The Ninth Planet

Astronomers may have found a huge ninth planet on the edge of the Solar System.

Caltech scientists have found evidence of a giant planet in the outer solar system, tracing a bizarre, highly elongated orbit.



Nicknamed Planet Nine, has a mass about 10 times that of Earth and orbits about 20 times farther from the sun on average than does Neptune.

It would take this new planet between 10,000 and 20,000 years to make just one full orbit around the sun.

The researchers, Konstantin Batygin and Mike Brown, that have not yet observed the object directly, discovered the planet’s existence through mathematical modeling and computer simulations.

Mike Brown, the Richard and Barbara Rosenberg Professor of Planetary Astronomy, said:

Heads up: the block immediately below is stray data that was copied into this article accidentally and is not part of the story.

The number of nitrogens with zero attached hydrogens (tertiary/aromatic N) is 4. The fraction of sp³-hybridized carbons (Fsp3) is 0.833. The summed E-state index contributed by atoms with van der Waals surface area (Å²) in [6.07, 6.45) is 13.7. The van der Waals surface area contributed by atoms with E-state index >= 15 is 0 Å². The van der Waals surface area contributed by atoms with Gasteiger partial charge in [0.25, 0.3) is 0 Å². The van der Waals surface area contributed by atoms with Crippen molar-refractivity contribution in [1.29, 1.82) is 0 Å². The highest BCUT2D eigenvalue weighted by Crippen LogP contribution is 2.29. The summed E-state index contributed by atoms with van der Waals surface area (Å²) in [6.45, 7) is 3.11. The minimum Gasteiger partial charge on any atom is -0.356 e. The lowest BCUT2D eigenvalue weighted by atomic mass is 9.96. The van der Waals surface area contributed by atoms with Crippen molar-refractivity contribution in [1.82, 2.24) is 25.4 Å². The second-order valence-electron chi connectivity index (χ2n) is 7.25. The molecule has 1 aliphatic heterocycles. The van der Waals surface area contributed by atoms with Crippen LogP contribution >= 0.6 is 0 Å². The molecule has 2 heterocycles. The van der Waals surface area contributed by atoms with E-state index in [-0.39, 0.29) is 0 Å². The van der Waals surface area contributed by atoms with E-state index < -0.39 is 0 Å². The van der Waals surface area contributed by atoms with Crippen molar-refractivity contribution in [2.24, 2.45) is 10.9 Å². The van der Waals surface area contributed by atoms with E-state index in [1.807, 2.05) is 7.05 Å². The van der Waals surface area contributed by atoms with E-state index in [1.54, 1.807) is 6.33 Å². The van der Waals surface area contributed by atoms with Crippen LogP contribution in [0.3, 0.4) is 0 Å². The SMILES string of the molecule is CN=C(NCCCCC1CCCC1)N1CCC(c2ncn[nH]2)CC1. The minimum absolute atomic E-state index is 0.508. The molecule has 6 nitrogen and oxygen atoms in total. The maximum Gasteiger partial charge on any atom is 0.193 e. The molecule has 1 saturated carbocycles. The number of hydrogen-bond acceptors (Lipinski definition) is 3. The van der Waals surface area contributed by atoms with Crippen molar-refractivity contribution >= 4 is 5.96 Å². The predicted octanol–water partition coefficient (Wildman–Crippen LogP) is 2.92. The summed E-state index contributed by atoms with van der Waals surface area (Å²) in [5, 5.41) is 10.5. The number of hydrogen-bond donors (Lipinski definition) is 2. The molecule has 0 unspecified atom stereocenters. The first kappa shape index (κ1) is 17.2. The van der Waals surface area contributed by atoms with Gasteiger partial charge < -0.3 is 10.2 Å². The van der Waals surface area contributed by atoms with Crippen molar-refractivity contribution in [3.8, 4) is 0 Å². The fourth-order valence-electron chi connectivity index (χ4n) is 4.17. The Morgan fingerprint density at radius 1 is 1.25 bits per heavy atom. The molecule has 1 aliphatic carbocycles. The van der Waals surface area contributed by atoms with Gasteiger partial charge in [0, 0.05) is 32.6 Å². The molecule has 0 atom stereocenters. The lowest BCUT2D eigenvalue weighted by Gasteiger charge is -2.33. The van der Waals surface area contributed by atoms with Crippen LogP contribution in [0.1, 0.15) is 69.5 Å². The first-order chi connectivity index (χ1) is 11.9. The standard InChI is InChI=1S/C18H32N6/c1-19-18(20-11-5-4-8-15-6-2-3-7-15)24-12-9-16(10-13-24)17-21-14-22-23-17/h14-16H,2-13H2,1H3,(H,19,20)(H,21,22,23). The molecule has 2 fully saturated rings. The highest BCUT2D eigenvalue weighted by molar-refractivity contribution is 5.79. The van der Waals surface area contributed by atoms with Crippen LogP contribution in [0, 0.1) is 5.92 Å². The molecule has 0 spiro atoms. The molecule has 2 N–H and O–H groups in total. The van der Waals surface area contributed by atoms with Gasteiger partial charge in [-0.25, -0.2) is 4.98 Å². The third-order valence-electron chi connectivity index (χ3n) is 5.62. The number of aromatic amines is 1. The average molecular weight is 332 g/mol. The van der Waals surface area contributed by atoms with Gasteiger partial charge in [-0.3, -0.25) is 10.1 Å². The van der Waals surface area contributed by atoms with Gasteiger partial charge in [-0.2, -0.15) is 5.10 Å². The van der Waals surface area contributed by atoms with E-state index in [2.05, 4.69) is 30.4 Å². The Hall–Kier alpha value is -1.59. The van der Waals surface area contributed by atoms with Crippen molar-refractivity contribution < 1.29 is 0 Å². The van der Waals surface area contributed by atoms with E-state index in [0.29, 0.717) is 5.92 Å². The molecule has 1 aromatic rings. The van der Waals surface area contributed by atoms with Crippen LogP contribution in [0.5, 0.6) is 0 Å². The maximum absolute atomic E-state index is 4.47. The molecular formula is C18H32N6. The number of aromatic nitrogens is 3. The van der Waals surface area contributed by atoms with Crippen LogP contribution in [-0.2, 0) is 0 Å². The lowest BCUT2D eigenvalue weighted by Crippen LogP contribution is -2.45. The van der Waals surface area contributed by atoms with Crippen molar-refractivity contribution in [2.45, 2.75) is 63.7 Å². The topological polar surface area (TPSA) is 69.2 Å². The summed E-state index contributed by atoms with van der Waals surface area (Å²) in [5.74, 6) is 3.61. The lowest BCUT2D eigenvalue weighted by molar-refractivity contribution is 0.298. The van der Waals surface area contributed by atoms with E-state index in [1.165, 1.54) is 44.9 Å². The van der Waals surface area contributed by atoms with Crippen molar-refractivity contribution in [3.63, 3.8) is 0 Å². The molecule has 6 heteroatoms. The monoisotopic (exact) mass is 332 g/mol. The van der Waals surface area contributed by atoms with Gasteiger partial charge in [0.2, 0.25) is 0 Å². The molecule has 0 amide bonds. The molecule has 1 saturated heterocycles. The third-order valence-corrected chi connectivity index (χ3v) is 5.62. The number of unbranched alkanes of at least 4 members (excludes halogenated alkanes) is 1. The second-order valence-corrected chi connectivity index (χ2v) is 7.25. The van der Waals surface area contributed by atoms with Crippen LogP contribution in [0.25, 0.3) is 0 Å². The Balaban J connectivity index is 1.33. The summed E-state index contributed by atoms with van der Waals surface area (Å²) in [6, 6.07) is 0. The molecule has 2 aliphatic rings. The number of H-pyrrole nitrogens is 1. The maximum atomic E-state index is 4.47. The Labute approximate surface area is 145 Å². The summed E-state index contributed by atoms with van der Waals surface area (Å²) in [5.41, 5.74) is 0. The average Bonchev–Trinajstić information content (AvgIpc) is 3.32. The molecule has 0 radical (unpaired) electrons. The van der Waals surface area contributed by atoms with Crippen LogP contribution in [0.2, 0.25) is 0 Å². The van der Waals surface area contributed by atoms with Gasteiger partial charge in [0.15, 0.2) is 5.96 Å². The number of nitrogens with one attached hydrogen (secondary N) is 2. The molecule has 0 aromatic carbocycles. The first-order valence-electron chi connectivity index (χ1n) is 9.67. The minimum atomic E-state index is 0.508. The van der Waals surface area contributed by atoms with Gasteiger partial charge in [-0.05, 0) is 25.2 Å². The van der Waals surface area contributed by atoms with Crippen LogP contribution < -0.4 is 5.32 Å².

“This would be a real ninth planet. There have only been two true planets discovered since ancient times, and this would be a third. It’s a pretty substantial chunk of our solar system that’s still out there to be found, which is pretty exciting.”



Konstantin Batygin, an assistant professor of planetary science, explains:

“Although we were initially quite skeptical that this planet could exist, as we continued to investigate its orbit and what it would mean for the outer solar system, we become increasingly convinced that it is out there. For the first time in over 150 years, there is solid evidence that the solar system’s planetary census is incomplete.”

Caltech’s Konstantin Batygin, an assistant professor of planetary science, and Mike Brown, the Richard and Barbara Rosenberg Professor of Planetary Astronomy, discuss new research that provides evidence of a giant planet tracing a bizarre, highly elongated orbit in the outer solar system.

Evidence of a Ninth Planet

The orbits of Kuiper Belt objects and of Planet Nine. The entire solar system is tiny in comparison.   Image credit: Caltech/R. Hurt (IPAC)



source Caltech